The Porsche 718 Cayman GT4 is soft in comparison!
The Italian race car manufacturer ATS Automobili is often remembered for its niche products like the 830-horsepower ATS GT but it hopes to make some big waves in the amateur and professional racing scene with its new Corsa RR Turbo. The Italian sports car is a ready-to-race platform that combines excellent power and handling capabilities in a package that is easy to maintain and reliably race over a full season, much like the Porsche 718 Cayman GT4, only much, much faster.
The Corsa RR Turbo is unique in the way that it offers racers worldwide the opportunity to buy into a fully race-ready package that is eligible for multiple racing classes. In the US, the Corsa RR Turbo will be able to race in classes such as the Trans Am, SGT, FARA USA, FP2, and WERC series, and will do so reliably according to ATS.
The Corsa RR Turbo is powered by a mid-mounted turbocharged inline-four engine with air to water intercooler. This motor is capable of producing an impressive 600 horsepower at a heady 8,500 rpm and sends its power to the rear wheels via a six-speed sequential racing transmission with a multi-disk clutch.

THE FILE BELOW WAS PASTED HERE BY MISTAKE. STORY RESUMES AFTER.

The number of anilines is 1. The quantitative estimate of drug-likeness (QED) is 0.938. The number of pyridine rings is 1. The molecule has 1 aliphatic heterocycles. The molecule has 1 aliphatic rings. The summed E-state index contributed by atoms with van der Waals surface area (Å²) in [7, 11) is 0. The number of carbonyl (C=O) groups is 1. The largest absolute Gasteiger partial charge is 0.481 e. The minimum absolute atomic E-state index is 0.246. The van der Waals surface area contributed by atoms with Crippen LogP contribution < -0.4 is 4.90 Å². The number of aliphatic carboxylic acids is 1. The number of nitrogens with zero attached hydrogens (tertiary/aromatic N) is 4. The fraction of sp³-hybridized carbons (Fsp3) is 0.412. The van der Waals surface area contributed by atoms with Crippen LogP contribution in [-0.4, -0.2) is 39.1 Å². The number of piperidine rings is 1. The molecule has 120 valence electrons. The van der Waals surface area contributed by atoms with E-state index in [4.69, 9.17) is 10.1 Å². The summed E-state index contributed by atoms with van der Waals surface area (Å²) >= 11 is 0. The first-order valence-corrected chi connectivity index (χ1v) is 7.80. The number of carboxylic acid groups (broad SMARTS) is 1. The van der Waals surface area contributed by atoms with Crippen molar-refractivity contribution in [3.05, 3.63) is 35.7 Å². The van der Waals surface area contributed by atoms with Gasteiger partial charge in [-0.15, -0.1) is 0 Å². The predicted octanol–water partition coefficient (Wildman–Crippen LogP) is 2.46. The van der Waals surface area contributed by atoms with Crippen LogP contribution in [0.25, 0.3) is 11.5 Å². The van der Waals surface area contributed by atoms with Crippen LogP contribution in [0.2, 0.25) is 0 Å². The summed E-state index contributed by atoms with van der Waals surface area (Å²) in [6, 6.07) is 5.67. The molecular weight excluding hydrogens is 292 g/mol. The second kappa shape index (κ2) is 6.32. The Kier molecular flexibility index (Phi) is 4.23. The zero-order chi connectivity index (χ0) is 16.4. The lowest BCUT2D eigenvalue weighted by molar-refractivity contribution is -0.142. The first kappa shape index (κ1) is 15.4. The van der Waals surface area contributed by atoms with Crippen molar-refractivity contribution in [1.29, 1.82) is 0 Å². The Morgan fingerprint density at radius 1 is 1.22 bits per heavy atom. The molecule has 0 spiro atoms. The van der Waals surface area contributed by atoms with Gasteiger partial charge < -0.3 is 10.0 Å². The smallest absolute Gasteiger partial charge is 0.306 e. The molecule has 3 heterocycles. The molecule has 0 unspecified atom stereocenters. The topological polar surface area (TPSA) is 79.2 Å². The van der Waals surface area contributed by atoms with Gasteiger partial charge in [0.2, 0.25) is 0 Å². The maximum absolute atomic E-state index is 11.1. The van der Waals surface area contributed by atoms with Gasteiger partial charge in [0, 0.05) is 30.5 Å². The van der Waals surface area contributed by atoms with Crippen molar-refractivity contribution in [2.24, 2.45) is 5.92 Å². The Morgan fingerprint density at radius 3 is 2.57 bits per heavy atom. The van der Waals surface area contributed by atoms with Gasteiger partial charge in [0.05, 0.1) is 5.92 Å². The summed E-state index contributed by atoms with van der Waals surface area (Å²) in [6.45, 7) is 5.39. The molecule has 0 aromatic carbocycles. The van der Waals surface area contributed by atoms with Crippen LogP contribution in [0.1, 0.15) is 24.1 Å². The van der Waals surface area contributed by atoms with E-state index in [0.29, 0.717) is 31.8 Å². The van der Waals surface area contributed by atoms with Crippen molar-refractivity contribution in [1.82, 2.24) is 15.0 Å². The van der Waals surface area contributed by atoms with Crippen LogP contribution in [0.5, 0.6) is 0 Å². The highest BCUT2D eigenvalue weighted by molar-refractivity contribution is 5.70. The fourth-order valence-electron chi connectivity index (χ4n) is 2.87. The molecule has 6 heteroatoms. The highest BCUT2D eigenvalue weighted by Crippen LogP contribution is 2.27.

The RR Turbo also features advanced components such as full carbon bodywork, carbon-ceramic brakes, forged racing wheels, and three-way adjustable suspension. Downforce is provided by a bi-plane rear spoiler made of carbon fiber, and pit stops are done in the blink of an eye thanks to an air jack system. The whole package weighs in at only 1,763 pounds, including the fully tig-welded roll cage.
With only 30 cars planned for production per year, the Corsa Turbo RR will first be made available in two individual packages, namely Clubsport and Serie Carbonio. These packages are aimed at two different levels of drivers. The Clubsport package allows customers to build their own car from a long list of options, while the Serie Carbonio offers an "all-in" package that's ready to hit the track.
Pricing starts from around $145,000 for the Clubsport, and $181,500 for the complete package. For that money, you could buy a small fleet of Corvette C8s. With an average maintenance cost of $2.50 per kilometer, you're going to pay half the cost of the average GT4 racer, according to ATS, which makes this package all the more appealing. Maybe it's time to stop playing around with your BAC Mono and get behind the wheel of a true race car, one with a 57-year heritage behind its name.